Explore the Inner Courtyard
The space created by the U of the adobe house built in the 1840s was the hub of activity supporting the busy ranch operations for both Temple and the Bixbys. The wall with large double gates could be secured at night, were opened during the day to welcome the weary travelers passing through their land holdings. Hospitality was the law of the land, and the inner courtyard was the access point for deliveries and wayfarers alike. Horses could be rested, or repairs made in the blacksmith shop. The serving of refreshments and the exchange of news would occur in more congenial surroundings. Horse, mule and oxen were the power pulling the transportation of the day and they would have left their mark. The adobe clay soil would be compacted and then pulverized into a fine dust that would stir with every footstep. In the years when rain came this would turn into a quagmire of thick caking mud. Little if any landscaping was attempted in this space dedicated to industry, though a few trees struggled to survive from time to time.
Cornell’s 1931 design changed the traffic pattern converting this once bustling industrial zone into an intimate garden. Cornell’s views of small gardens were that they were, “…far more livable and lovable and potentially a part of the daily routine.” The old California adobe’s courtyard follows an architectural style deeply rooted in the core of the Spanish revival style. Rather than embellish the space with elegant imported mosaics Cornell repeats the simple fired bricks and introduces native flagstone keeping to the humbler theme that reflects early California.
For Cornell when a house is part of the garden boundary it must be considered in the design, the relationship of the space to the building affects the possibilities of the use of the space. The grade was steep so to put that “problem” to good use, a terrace was built to match the grade of the main wing of the house where a sun porch had been added. This glass boundary worked two ways a terminus for the garden that became the focal point from within. Enclosed under the terrace was room to accommodate the furnace. Each wing now had a covered brick veranda bordered by a clipped Buxus hedge, with steps down from the terrace. For the first time one could move from wing to wing under the cover of a sheltering roof. The linear arrangement of the structure dictated a significantly more formal garden here than the rest of the property.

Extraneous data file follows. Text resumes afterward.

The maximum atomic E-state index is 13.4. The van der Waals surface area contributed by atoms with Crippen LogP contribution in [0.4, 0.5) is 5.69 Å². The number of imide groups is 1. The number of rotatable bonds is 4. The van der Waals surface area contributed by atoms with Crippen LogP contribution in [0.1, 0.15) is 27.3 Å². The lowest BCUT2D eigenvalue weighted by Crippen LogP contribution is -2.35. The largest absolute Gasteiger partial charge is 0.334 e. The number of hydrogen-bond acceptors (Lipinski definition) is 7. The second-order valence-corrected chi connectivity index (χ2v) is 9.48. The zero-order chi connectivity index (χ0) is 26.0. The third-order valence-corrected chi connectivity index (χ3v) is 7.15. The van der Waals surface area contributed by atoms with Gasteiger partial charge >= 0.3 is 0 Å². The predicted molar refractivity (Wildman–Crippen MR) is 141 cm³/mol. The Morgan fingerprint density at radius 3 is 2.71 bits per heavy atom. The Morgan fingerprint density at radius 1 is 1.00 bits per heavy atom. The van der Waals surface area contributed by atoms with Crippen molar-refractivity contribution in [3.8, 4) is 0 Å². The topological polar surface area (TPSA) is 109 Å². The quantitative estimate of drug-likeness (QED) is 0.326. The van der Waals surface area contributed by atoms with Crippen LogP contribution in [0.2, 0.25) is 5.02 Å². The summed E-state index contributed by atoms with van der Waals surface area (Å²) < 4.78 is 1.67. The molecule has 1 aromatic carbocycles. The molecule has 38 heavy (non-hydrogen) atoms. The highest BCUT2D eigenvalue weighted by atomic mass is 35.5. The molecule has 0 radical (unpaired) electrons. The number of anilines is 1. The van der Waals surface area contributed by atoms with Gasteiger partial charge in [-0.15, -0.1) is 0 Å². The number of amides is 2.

At the base of the terrace a garden floor was fashioned. The drop in elevation gives a greater sense of space, especially viewed from within the home. Native flagstone paving steps down slightly from the brick verandas and surrounds a modest rectangular pond with a bronze toad that adds water and becomes the primary focal point. The motion and sound of water adds a critical component to this space, in a place where water is a precious resource here it is duly celebrated by a variety of birds and dragon flies. The ponds itself was filled with aquatic plants including water lilies. The walkway that bisects the courtyard had a clipped holly at each corner, reinforcing the formal tone. Initially on either side of the pond flowering ground cover softened the hardscape but was eventually replaced with grass. This planted area is again a bit lower than the flagstone. These minor changes in the grade add interest by changing not only the depth but the texture and color as well.
To shade the terrace two citrus were planted at either end with flowering shrubs easing the transition to the groundcover. While below the flagstone path, turf runs down slope with more flowering shrubs and perennials on either side. To lift the eye and counter the heat sink phenomenon, sycamores, olives and a flowering peach tree offered a cooling shade. Cornell wrote, “California does have a climate that invites outdoor living and that adds tremendously to the potentialities of the small garden and its values.”